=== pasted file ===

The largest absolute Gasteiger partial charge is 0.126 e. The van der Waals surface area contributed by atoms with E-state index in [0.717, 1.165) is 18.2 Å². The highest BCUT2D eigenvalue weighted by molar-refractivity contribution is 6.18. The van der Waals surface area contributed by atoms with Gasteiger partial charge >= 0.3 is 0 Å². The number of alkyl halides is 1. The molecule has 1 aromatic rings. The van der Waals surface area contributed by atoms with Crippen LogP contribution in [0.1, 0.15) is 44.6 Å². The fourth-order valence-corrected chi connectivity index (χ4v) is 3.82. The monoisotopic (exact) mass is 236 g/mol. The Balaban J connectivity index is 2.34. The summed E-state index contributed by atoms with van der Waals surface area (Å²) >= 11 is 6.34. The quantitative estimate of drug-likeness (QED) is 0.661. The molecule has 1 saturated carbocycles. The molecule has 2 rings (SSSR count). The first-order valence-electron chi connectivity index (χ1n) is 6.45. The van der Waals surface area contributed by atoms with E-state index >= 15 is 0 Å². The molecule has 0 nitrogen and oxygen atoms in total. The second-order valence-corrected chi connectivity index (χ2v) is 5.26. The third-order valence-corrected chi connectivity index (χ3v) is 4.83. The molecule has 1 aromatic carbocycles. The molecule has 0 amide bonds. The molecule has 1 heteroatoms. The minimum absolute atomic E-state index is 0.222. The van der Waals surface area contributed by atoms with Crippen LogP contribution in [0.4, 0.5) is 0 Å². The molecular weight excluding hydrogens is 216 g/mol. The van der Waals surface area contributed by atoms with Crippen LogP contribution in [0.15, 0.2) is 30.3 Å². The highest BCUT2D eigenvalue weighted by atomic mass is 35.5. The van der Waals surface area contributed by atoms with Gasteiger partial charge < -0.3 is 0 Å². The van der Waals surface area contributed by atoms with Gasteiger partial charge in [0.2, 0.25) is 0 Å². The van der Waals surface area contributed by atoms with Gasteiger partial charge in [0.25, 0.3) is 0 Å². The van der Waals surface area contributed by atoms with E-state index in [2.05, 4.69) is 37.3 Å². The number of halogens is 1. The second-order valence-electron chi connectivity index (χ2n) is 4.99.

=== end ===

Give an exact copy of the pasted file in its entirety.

The largest absolute Gasteiger partial charge is 0.126 e. The van der Waals surface area contributed by atoms with E-state index in [0.717, 1.165) is 18.2 Å². The highest BCUT2D eigenvalue weighted by molar-refractivity contribution is 6.18. The van der Waals surface area contributed by atoms with Gasteiger partial charge >= 0.3 is 0 Å². The number of alkyl halides is 1. The molecule has 1 aromatic rings. The van der Waals surface area contributed by atoms with Crippen LogP contribution in [0.1, 0.15) is 44.6 Å². The fourth-order valence-corrected chi connectivity index (χ4v) is 3.82. The monoisotopic (exact) mass is 236 g/mol. The Balaban J connectivity index is 2.34. The summed E-state index contributed by atoms with van der Waals surface area (Å²) >= 11 is 6.34. The quantitative estimate of drug-likeness (QED) is 0.661. The molecule has 1 saturated carbocycles. The molecule has 2 rings (SSSR count). The first-order valence-electron chi connectivity index (χ1n) is 6.45. The van der Waals surface area contributed by atoms with E-state index >= 15 is 0 Å². The molecule has 0 nitrogen and oxygen atoms in total. The second-order valence-corrected chi connectivity index (χ2v) is 5.26. The third-order valence-corrected chi connectivity index (χ3v) is 4.83. The molecule has 1 aromatic carbocycles. The molecule has 0 amide bonds. The molecule has 1 heteroatoms. The minimum absolute atomic E-state index is 0.222. The van der Waals surface area contributed by atoms with Crippen LogP contribution in [0.4, 0.5) is 0 Å². The molecular weight excluding hydrogens is 216 g/mol. The van der Waals surface area contributed by atoms with Crippen LogP contribution in [0.15, 0.2) is 30.3 Å². The highest BCUT2D eigenvalue weighted by atomic mass is 35.5. The van der Waals surface area contributed by atoms with Gasteiger partial charge < -0.3 is 0 Å². The van der Waals surface area contributed by atoms with Gasteiger partial charge in [0.2, 0.25) is 0 Å². The van der Waals surface area contributed by atoms with Gasteiger partial charge in [0.25, 0.3) is 0 Å². The van der Waals surface area contributed by atoms with E-state index in [2.05, 4.69) is 37.3 Å². The number of halogens is 1. The second-order valence-electron chi connectivity index (χ2n) is 4.99.